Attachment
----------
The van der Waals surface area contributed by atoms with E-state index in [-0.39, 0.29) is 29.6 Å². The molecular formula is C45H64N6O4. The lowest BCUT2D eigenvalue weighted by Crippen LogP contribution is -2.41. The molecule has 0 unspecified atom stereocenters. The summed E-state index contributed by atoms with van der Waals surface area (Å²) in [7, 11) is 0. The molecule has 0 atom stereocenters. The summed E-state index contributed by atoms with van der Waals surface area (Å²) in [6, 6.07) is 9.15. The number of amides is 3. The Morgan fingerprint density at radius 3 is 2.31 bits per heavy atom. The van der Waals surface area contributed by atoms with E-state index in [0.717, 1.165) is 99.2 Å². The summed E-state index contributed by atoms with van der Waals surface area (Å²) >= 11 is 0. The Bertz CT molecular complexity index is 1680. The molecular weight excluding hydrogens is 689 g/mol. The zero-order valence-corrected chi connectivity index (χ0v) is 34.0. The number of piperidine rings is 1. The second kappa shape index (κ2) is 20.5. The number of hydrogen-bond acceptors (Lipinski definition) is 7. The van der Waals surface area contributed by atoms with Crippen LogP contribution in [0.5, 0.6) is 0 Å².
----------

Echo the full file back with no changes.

The van der Waals surface area contributed by atoms with E-state index in [-0.39, 0.29) is 29.6 Å². The molecular formula is C45H64N6O4. The lowest BCUT2D eigenvalue weighted by Crippen LogP contribution is -2.41. The molecule has 0 unspecified atom stereocenters. The summed E-state index contributed by atoms with van der Waals surface area (Å²) in [7, 11) is 0. The molecule has 0 atom stereocenters. The summed E-state index contributed by atoms with van der Waals surface area (Å²) in [6, 6.07) is 9.15. The number of amides is 3. The Morgan fingerprint density at radius 3 is 2.31 bits per heavy atom. The van der Waals surface area contributed by atoms with E-state index in [0.717, 1.165) is 99.2 Å². The summed E-state index contributed by atoms with van der Waals surface area (Å²) >= 11 is 0. The Bertz CT molecular complexity index is 1680. The molecular weight excluding hydrogens is 689 g/mol. The zero-order valence-corrected chi connectivity index (χ0v) is 34.0. The number of piperidine rings is 1. The second kappa shape index (κ2) is 20.5. The number of hydrogen-bond acceptors (Lipinski definition) is 7. The van der Waals surface area contributed by atoms with Crippen LogP contribution in [0.5, 0.6) is 0 Å².